Ten senators helped advance Ukraine aid after voting against it

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Nine Republican and one Democratic senators flipped their votes from “no” to “aye” and backed a package that includes aid for Ukraine and Israel on Tuesday, helping it advance forward.

All 10 senators had voted against the aid package the chamber passed in February.

The package advanced toward a final vote on Tuesday in an 80-19 procedural vote. Thirty-one Republicans overall voted to advance the package.

The February bill advanced by a 70-29 margin, with only 22 GOP members voting for the blueprint. 

The package includes $61 billion for Ukraine, $26 billion for Israel and global humanitarian assistance and $8 billion for allies in the Indo-Pacific. It also includes a series of national security items, headlined by a potential ban of the social media giant TikTok, or at least a forced divestment. 

The nine Republicans show shifted their stance were: Sens. Katie Britt (Ala.), Tom Cotton (Ark.), Deb Fischer (Neb.), Lindsey Graham (S.C.), Cindy Hyde-Smith (Miss.), James Lankford (Okla.), Markwayne Mullin (Okla.), Pete Ricketts (Neb.) and Tim Scott (S.C.). 

Sen. Peter Welch (D-Vt.) was the lone Democrat to shift his position and vote to end debate after voting against a similar measure two months ago. 

Sen. John Thune (R-S.D.), the top GOP vote counter, told The Hill that he expects that figure to stay largely the same heading into the final vote on Tuesday night, which could happen later on Tuesday night. 

“There could be in the margins, but it’ll be close to that,” he said. 

Some of the members in that group of nine have lauded former President Trump for his help increasing that GOP total, especially for his suggestion to turn a portion of the Ukraine funding into a loan. That fourth bill also includes the REPO Act, which allows the Biden administration to seize billions of dollars in Russians assets being held by U.S. banks and transfer them to Ukraine to help rebuild the country.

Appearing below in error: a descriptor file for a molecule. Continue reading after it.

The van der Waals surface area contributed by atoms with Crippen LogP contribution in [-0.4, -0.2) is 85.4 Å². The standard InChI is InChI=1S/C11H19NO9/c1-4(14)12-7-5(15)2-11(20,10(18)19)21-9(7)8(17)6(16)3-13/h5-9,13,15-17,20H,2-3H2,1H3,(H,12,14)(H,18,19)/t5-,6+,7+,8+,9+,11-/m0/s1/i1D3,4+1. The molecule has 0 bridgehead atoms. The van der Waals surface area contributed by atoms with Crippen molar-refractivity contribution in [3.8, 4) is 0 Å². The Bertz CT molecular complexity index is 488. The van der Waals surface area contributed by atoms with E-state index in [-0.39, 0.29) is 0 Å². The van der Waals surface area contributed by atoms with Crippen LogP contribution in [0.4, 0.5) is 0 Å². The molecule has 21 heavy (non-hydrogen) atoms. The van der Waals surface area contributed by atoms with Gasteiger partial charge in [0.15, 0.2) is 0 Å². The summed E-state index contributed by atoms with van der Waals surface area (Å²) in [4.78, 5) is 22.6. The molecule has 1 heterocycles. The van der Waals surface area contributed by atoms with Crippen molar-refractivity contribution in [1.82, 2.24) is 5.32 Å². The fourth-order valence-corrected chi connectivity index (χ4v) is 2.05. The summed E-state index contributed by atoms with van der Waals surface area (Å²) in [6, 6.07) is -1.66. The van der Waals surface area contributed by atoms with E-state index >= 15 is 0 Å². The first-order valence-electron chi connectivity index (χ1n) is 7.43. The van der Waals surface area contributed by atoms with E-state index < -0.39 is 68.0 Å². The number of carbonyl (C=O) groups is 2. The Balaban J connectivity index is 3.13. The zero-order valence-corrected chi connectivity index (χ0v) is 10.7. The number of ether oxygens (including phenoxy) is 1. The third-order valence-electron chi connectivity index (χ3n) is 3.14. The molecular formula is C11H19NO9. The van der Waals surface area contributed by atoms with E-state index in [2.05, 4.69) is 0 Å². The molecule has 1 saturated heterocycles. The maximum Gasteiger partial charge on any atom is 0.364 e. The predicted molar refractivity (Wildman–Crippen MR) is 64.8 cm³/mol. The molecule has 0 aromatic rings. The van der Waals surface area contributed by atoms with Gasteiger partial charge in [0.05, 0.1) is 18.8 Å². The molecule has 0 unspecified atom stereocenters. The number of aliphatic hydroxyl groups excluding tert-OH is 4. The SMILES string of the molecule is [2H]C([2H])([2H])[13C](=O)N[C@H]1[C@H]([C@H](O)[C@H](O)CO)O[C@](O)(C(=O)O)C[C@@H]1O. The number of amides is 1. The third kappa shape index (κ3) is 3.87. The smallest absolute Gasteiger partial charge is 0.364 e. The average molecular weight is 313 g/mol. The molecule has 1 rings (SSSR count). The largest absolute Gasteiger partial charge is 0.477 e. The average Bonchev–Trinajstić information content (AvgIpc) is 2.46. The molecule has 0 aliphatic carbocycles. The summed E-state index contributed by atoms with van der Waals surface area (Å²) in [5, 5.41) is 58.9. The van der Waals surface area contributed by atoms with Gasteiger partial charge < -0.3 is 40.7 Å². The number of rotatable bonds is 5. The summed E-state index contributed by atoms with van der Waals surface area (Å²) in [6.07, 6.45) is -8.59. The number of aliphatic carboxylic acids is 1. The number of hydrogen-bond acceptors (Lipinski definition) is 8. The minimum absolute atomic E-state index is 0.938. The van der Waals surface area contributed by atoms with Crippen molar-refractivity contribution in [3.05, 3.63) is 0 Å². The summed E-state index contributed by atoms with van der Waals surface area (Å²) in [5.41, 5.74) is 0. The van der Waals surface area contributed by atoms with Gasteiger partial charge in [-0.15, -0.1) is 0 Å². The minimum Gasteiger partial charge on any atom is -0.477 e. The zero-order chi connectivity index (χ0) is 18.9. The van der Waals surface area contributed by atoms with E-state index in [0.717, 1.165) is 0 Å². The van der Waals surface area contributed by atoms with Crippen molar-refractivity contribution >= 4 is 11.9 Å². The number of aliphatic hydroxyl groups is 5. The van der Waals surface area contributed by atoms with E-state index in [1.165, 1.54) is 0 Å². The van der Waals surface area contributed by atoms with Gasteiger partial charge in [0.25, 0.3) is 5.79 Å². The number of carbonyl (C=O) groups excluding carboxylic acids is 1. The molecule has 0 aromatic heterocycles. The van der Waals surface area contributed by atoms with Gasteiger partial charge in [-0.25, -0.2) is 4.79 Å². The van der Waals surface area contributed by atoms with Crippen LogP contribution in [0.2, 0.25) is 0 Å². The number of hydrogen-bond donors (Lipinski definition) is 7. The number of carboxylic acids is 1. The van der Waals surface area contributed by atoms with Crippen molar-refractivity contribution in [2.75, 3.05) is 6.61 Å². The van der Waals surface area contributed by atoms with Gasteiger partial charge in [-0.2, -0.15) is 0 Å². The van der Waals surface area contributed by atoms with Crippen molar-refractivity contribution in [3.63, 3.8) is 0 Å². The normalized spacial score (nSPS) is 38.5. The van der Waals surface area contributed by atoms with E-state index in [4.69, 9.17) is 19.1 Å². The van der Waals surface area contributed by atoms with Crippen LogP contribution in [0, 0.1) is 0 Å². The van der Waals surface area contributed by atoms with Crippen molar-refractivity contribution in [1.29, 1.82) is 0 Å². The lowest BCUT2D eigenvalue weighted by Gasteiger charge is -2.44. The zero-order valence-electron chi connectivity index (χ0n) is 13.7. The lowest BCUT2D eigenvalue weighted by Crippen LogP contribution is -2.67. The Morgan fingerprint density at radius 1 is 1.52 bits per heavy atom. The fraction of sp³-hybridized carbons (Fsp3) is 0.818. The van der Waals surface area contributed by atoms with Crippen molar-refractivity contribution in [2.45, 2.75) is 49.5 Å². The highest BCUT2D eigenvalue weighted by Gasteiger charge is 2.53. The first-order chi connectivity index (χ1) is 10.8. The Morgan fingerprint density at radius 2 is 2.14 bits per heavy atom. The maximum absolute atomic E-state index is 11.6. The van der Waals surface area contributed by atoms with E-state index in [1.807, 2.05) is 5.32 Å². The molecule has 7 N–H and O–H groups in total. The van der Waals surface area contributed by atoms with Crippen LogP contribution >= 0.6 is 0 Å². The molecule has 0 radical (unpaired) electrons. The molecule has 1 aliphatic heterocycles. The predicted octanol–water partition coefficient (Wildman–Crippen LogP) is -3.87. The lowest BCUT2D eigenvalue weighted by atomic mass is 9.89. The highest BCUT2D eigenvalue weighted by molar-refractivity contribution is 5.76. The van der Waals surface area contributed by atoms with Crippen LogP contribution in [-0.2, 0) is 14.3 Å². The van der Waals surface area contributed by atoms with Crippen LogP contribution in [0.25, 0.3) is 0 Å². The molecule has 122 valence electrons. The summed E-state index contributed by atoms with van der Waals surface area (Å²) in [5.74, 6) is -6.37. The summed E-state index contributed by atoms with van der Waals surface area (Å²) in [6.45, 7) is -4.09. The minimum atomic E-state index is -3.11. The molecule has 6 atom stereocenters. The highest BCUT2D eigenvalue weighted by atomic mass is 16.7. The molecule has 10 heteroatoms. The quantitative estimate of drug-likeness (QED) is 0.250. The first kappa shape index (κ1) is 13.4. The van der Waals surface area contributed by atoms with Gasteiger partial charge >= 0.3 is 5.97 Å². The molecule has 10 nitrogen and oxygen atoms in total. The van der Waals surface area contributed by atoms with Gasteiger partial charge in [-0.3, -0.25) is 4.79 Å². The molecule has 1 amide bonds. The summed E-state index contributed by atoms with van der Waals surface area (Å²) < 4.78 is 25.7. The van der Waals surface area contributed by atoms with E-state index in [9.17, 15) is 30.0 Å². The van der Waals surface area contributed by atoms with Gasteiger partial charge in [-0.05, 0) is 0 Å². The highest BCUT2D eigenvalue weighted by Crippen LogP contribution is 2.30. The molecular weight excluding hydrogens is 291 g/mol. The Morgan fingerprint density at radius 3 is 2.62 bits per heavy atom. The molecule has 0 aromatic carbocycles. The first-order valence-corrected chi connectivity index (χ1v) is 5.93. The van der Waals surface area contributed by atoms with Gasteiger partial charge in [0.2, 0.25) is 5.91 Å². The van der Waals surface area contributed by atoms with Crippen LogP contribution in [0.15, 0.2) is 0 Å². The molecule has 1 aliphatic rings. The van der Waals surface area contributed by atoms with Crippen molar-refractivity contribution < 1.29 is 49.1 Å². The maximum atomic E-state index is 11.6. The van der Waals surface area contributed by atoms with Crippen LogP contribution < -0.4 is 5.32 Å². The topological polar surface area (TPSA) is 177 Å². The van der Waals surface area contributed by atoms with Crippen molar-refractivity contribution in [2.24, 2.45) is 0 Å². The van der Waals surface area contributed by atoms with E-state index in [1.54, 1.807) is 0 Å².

“What’s overlooked here is President Trump helped a lot,” Mullin told reporters during the cloture vote. “Without the Lend-Lease being in there [and] the REPO Act … I don’t know if [Speaker Mike Johnson] could have ever moved it.”

“This is the right thing to do, 100 percent, but the issue that you had is … it’s political season. So politics had to go in front of the policy on this one. What messed up last time is the policy went in front of the politics,” Mullin continued. “Our approach this time was to make sure the politics are set, meaning that President Trump was on board, it’s something that can be passable, it’s something that can be explained and that Republicans and Democrats are both comfortable with voting for it.” 

Thune agreed that the loan and REPO Act, along with other changes, helped bring some of those members along who held back their support the first time around, saying they were “additive.”

He also pressed that the world has “changed a lot in the last two months”, including in recent weeks after Iran’s attack on Israel and the Ukraine dealing with dwindling munitions in their fight against Russia. 

“There have been a number of factors that weigh into that, but each of those probably has a slight [factor],” Thune said. 

A number of those nine Republicans confirmed they would also be voting “yes” on final passage, including Graham, Lankford, Mullin and Scott. 

As for Welch, he was one of only three Senate Democrats or members who caucus with the majority party to vote against the aid package in February. 

Of the 19 members who voted against ending debate, 17 were Republicans, with Sens. Jeff Merkley (R-Ore.) and Bernie Sanders (I-Vt.) once again lining up against it due to the unconditional aid included for Israel.

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